Rai Mae Fah Luang Art and Culture Park were home to one of the Mae Fah Luang Foundation’s many projects.
The name Rai Mae Fah Luang, as the place first was called, reflects the project’s purpose in a lovely way. Rai means plantation, and Mae Fah Luang refers to the king’s mother, Her Royal Highness Princess Srinagarindra, the Princess Mother.
But the crops were not ordinary plants; Rai Mae Fah Luang cultivated the young hill tribe children’s knowledge and skills. The skills they needed to live a better life.
Years later, as the government initiatives to improve hill tribes’ livelihoods became more effective, Rai Mae Fah Luang’s focus shifted.
Rai Mae Fah Luang changed from an educational site; to a center for Lanna art and culture.
Rai Mae Fah Luang also changed its name to Rai Mae Fah Luang Art and Cultural Park. Today, it has northern Thailand’s most extensive collection of Lanna artifacts.
I have seen Lanna artifacts on display in many places on my travels around northern Thailand. But one thing that made Rai Mae Fah Luang Art and Cultural Park stand out from the rest was the display of Teak wood.
I got very excited when I saw the absolutely fantastic display of Teak and the products made from it. Not that the surroundings weren’t beautiful, and the other things on display weren’t interesting.
But, the Teak exhibition was out of the ordinary; it took my breath away, and excited me in a way, so it got my attention and I focused on this for the rest of my visit.
The exhibition showed all stages of teak processing over the centuries, from how the wood was harvested in the forest to the finished teak wood products, and everything in between.
All the traditional woodwork techniques were described in great detail, and the old tools were on display.
If you love woodwork, you are in for a treat. The exhibition in Rai Mae Fah Luang Art and Culture Park is one of the most impressive Teak wood shows I have ever seen.
I was only at Rai Mae Fah Luang Art and Culture Park for a few hours. But, suppose I had spent more time and worked more methodically to gather material on how to work with Teak.
I’m sure I could have produced a detailed textbook on how to be a good woodworker. That’s how comprehensive the exhibition was.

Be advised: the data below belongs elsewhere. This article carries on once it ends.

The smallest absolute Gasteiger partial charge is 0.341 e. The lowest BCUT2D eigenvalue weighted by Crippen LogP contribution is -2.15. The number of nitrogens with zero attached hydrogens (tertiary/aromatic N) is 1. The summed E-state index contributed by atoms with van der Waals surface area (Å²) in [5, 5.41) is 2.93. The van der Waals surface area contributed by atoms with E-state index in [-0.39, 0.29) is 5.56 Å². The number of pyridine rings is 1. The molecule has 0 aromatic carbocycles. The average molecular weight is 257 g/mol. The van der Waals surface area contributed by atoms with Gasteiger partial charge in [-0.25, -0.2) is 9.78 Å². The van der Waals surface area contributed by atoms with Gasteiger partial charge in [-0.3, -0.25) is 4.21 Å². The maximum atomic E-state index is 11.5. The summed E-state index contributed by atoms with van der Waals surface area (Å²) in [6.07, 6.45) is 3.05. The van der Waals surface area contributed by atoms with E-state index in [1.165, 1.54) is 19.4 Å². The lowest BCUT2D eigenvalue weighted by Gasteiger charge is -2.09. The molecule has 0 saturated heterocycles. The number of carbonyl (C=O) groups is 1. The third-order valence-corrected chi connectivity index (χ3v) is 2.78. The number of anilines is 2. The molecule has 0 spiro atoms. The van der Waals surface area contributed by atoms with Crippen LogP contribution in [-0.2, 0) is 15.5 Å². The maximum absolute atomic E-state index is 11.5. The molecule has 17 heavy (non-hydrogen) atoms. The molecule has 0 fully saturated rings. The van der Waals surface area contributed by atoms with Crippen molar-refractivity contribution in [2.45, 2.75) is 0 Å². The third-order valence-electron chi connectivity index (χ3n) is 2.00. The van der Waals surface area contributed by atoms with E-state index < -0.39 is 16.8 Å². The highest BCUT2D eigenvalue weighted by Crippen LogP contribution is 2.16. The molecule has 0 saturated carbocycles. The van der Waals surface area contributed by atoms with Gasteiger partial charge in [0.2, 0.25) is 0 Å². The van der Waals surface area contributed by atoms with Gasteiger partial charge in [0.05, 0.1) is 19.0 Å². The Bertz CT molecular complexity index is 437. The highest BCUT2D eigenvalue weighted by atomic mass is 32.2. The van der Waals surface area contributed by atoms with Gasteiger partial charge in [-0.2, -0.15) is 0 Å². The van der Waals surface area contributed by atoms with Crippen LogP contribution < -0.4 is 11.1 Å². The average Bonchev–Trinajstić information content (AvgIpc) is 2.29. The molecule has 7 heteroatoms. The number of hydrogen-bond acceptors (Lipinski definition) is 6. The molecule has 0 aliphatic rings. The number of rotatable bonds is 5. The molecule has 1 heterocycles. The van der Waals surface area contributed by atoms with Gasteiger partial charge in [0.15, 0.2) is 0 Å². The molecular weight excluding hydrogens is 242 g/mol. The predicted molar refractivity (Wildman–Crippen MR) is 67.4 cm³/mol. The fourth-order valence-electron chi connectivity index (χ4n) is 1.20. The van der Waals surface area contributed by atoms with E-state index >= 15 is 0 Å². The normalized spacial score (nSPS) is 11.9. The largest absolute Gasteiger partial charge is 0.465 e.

After walking through a few large rooms displaying woodworking tools and techniques, I came to the display of finished teak products.
Here was everything, from items used in the household tools used in agriculture to religious objects, all made of Teak wood.
Rai Mae Fah Luang Art and Culture Park are one of the most impressively executed exhibitions I’ve seen on my travels around Thailand over the past three decades.
Perhaps not everyone shares my enthusiasm for Teak. And, for sure there are more beautiful landscapes and impressive parks than the one in Rai Mae Fah Luang Art and Culture Park in Chaing Rai.
But the overall impression was fantastic. The technical information about Teak wood was very professional and top-notch.
Everything was arranged elegantly and stylishly with a good eye for detail. The park and all buildings were very well maintained.
Nor was there the circus of food and souvenir stalls, normally everpresent in Thailand, wherever there is a chance of a show.
Not that I have anything against the circus, but the fact that it wasn’t there reinforced the sense of elegance that pervaded Rai Mae Fah Luang.
Here are some more pictures.
How to find Rai Mae Fah Luang Art and Culture Park
The easiest way to find Rai Mae Fah Luang Art and Culture Park, is once more, by using Google maps. It is located about 5 k from Chiang Rai city center.